Since the heart is a muscle, you may wonder if it will ache like other muscles when you first start to exercise. Unlike other muscles, your heart never gets out of shape from lack of exercise; your heart beats every day, every hour, every minute, no matter what you do. Starting an exercise program may increase the workload on your heart, but it shouldn't cause muscle ache or discomfort. Angina, pain caused by decreased blood flow, can occur when you exercise if you have heart disease. See your doctor before starting a new exercise program.
Non-Cardiac Chest Pain
You may experience an increase in chest pain when you first start to exercise, but the discomfort often isn't related to your heart. You can injure chest muscles, cartilage, ligaments and tendons when you first start to exercise, and any one of these can cause chest pain. If you have exertional asthma or other lung conditions, you may experience chest pain from not getting enough air into your lungs. If you eat a heavy meal before exercising, you may experience pain from your stomach. Young people are more likely to experience non-cardiac chest pain while exercising than older adults, according to Jennifer S. Li, MD, MHS, in an article on the website Duke Health.
Exercise may exacerbate stable angina, a heart condition caused by narrowed blood vessels leading to the heart. Exercise increases your body's oxygen demands. As your heart tries to beat harder and faster to meet your oxygen needs, you may feel chest pain if your blood vessels are partially blocked. When you stop exercising, the pain disappears as the blood vessels relax. Stable angina usually last between one and 15 minutes, according to an entry on the website Medline Plus, a service of the U.S. National Library of Medicine. Taking nitroglycerin, which dilates the blood vessels to increase blood flow, normally relieves it. Coronary artery bypass surgery may become necessary if you have frequent bouts of pain or if your blood vessels have nearly complete occlusion. Unstable angina is more severe, is often unrelated to exercise and is more likely to lead to a heart attack.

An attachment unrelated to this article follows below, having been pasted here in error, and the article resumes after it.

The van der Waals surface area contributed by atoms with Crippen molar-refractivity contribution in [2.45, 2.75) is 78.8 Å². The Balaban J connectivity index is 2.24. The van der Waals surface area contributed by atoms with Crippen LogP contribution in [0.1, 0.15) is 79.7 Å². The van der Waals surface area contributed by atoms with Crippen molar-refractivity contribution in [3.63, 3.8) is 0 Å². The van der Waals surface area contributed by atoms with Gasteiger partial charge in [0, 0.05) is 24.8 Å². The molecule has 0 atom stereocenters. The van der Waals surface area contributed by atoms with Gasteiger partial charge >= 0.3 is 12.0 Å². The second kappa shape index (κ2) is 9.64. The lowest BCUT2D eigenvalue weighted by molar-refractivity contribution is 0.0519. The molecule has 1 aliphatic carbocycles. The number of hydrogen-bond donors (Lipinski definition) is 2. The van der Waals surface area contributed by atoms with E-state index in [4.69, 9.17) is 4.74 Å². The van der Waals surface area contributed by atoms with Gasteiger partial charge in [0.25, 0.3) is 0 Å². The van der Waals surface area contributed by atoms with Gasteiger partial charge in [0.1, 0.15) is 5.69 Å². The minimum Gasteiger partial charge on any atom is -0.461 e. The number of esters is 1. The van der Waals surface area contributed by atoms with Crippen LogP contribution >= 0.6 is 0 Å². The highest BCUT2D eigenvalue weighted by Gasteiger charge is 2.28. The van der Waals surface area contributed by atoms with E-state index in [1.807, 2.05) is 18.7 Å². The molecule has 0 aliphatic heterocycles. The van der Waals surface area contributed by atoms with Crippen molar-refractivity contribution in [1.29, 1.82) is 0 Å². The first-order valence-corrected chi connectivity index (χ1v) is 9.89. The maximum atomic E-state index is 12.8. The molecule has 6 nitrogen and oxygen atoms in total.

See your doctor for a medical evaluation before beginning a new exercise program to make sure that you don't have any heart conditions that might interfere with your ability to exercise. Your doctor may want to do an electrocardiogram, a graph that represents the electrical activity of your heart. If you have known heart disease, he might do a stress test to determine your heart's ability to handle the extra workload. As you exercise, you can increase your heart's ability to beat harder and faster to supply your oxygen needs.
If you experience chest pain during exercise, don't assume that it's nothing more than a pulled muscle. On the other hand, don't jump to the conclusion that every twinge you feel means you're going to have a heart attack. Signs of a heart attack include pain that may radiate down your left arm; the pain may feel crushing. The pain of a heart attack normally lasts 10 to 15 minutes, reports the Australian government health website, Better Health Channel; you may also feel a sense that something is very wrong. Call 911 if this happens; don't attempt to wait it out or to drive yourself to the hospital. If you take nitroglycerin, follow your doctor's instructions on how many to take before going to the hospital.